“The shed is now clean and clear, along with some other sheds which have also been emptied and washed down. And the farm is ready for the next phase – cutting back overgrowth, clearing pathways and installing some shelving/ hanging rails to store items more effectively,” said Rosalie.
Edward Butler from Thomastown, Co Kilkenny, submitted several examples of how he has improved manual handling on his farm to avoid injury and accidents.
The first was a simple attachment for the PTO power washer to take the back-breaking work out of cleaning up the farm.
“Anyone who owns such a machine can testify to the weight and difficulty attaching it to the tractor. By simply adding a small frame with casters, the washer can be wheeled to and from where it’s needed and attaching it to the tractor no longer requires lifting and dragging by the farmer,” he explained.
Edward also submitted his idea of using a heavy-duty pallet fitted with casters to help with attaching the sprayer to the tractor.
“Some of the most common tasks on the farm can be the most dangerous. The everyday jobs that we think we can do with our eyes shut can often be the ones that result in serious injury. Attaching implements to a tractor is one such job that a slight misjudgement or momentary loss of concentration can result in a lifetime of regret,” he said.
Using his wheeled pallet, Edward now has a simple solution to lining up and attaching a sprayer to the tractor.
“This mobile frame can also be used for other farm equipment such as fertiliser spreaders, cement mixers and toppers etc. When the attachments are no longer needed, they can be safely stored by pushing them out of the way until next time,” he told the Irish Farmers Journal.
Alice Nicholson from Co Meath designed a protective glove for anyone fencing or hammering, which will prevent injuries.
Her design incorporates a glove and a guide for screws or nails, which anyone can use. The inspiration came from her father, she told the Irish Farmers Journal.
“When my Dad was younger, he was always fixing the fences as sheep and cattle broke out constantly. But one day he was wasn’t concentrating and took a swing of the hammer a bit too hard. He hit his knuckle and he was in agony. Swearing and frustrated he walked home. ‘Fecking sheep!’,” recalled Alice.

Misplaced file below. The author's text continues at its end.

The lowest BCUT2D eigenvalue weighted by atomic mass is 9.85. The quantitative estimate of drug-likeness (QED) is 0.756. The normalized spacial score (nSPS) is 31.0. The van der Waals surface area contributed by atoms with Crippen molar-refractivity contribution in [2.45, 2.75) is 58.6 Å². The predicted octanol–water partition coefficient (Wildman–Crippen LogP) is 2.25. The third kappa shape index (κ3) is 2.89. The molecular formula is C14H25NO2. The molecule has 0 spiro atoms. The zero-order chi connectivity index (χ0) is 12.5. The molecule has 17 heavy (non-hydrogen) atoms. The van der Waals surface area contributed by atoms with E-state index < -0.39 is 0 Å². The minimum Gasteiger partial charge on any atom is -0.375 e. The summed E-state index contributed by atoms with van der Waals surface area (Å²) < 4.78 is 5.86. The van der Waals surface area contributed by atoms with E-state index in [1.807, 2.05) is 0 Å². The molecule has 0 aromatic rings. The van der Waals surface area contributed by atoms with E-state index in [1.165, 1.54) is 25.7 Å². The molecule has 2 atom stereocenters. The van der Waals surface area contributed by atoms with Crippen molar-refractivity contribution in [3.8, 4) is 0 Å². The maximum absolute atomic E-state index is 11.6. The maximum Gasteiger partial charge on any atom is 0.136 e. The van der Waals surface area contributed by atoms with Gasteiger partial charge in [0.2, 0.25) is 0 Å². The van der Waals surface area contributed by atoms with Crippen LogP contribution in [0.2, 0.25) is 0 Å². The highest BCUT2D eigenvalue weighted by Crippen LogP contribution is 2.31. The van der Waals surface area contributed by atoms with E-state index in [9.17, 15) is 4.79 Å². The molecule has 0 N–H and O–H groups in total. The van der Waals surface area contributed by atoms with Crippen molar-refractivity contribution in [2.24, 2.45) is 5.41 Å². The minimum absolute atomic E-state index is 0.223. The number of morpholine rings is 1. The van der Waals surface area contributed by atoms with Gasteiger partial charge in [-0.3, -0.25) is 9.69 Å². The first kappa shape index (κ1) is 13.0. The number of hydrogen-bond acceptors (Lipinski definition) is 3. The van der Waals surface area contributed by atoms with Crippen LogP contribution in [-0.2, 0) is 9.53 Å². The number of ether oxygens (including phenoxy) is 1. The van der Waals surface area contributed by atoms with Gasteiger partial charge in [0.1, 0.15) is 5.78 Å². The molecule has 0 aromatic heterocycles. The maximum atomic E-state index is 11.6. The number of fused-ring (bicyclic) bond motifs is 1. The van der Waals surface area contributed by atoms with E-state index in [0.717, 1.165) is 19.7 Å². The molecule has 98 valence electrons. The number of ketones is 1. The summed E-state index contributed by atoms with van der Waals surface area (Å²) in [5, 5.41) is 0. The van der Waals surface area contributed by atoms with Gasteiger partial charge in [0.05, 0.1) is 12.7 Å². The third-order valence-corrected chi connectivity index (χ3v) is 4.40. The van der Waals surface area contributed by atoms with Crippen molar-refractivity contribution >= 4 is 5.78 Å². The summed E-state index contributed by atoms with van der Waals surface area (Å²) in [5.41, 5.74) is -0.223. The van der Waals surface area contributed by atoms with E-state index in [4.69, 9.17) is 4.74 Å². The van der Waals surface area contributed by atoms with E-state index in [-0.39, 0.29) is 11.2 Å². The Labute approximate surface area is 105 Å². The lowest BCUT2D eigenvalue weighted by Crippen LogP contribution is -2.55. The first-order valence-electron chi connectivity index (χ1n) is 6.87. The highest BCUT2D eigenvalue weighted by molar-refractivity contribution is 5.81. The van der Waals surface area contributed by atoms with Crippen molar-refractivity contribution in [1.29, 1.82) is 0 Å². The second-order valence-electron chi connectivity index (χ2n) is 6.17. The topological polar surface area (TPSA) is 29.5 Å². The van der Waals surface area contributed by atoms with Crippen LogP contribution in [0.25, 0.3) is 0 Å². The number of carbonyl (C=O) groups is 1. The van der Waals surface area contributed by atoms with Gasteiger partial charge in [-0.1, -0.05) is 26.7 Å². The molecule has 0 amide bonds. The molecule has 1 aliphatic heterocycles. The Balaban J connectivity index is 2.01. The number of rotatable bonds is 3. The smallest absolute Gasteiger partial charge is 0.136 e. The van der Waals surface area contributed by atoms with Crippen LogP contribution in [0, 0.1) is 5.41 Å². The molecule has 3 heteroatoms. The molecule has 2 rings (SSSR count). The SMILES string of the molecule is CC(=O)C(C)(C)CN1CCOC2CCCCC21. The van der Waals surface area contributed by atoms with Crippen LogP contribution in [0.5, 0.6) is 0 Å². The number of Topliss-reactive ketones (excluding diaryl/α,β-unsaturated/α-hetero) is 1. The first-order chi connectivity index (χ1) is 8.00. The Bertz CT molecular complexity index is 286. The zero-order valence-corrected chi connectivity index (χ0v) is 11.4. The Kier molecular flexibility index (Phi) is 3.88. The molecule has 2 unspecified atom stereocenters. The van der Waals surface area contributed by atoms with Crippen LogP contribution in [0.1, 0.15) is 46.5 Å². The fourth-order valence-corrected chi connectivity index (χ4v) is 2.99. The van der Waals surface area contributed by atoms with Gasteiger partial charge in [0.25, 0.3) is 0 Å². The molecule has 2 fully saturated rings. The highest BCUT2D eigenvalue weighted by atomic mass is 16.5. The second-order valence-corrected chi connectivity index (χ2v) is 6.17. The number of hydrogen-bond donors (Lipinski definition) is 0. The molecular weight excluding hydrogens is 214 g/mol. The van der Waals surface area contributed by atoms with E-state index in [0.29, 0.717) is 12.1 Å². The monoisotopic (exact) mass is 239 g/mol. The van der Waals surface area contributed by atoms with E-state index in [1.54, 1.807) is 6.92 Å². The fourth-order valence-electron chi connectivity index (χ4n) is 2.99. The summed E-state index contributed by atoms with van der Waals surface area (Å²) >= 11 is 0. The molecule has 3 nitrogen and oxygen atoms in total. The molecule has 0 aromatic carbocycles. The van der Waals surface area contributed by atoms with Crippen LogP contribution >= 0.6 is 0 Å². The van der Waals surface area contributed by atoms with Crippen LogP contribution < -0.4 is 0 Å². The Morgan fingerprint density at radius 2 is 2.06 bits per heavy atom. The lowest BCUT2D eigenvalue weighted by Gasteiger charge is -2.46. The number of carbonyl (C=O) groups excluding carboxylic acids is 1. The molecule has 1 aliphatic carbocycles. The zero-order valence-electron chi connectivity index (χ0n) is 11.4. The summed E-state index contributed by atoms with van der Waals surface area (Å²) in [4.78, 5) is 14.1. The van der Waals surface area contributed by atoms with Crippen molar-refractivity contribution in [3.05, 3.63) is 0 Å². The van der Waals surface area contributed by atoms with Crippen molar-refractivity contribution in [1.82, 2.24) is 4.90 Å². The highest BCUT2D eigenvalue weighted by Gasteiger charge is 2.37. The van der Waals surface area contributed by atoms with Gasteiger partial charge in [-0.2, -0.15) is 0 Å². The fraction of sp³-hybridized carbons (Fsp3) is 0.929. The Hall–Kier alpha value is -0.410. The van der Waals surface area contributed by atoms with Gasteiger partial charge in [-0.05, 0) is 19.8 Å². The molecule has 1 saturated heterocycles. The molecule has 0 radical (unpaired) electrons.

Alice designed a padded glove which has two light timber guides attached to the thumb and forefinger. The nail or crew can be held using the timber and even if you miss with the hammer, your fingers will be out of the way.
“My family have been using my glove idea for over a year now and it’s saved a lot of hands,” Alice said. “Our hands are one of the most valuable tools to farmers.’’
Alex Brown from Caddagh, Co Monaghan, created a safety attachment for his farm quad.
“I was always aware that the quad could roll over on hilly and slippery ground when rounding up livestock so I made a roll bar for the quad which would make it safer in the event of a roll over,” he explained.
Shirley Hall from Drumeague, Co Cavan, submitted this photo of a safety improvement on the family farm.
“This part of the river at the Castle Lake, Bailieborough, Co Cavan, had got very slippy and dangerous to humans and animals in the wet weather so my husband got two and a half miles of it fenced off for safety,” said Shirley.
“We also plan to encourage wildlife. We have a family of ducks but they were camera shy when I took the photo!”
Pat Phelan from Johnstown, Co Kilkenny, designed and made these folding meal troughs that can be placed on feed barriers. “They remove the need for getting into the pen to feed meal at the back to cattle and also remove the need to pour meal on the silage, which attracts vermin and crows which can carry disease to cattle, so safer for the farmer and the livestock,” he said. “They are lightweight and can also be securely locked when folded up.”
Douglas McKenzie from Dungannon, Co Tyrone used to house four bulls on an outfarm in various sheds.
“They were secure, warm and comfortable but I had to attend them every day to provide fodder and check on them,” he recalls. This took valuable time in the middle of a busy calving season and TB testing was also a hassle that involved moving each bull from the house to a crush on the outfarm yard.
To save time and improve safety, Douglas decided to incorporate the bull accommodation into a new shed he was building at the home farm.
“Now each bull has an individual pen with their own headlock. Daily feeding and health checking are quickly and safely done. Testing and vaccinations are easy to administer when the bull’s head is locked without the need to unsettle them,” he said.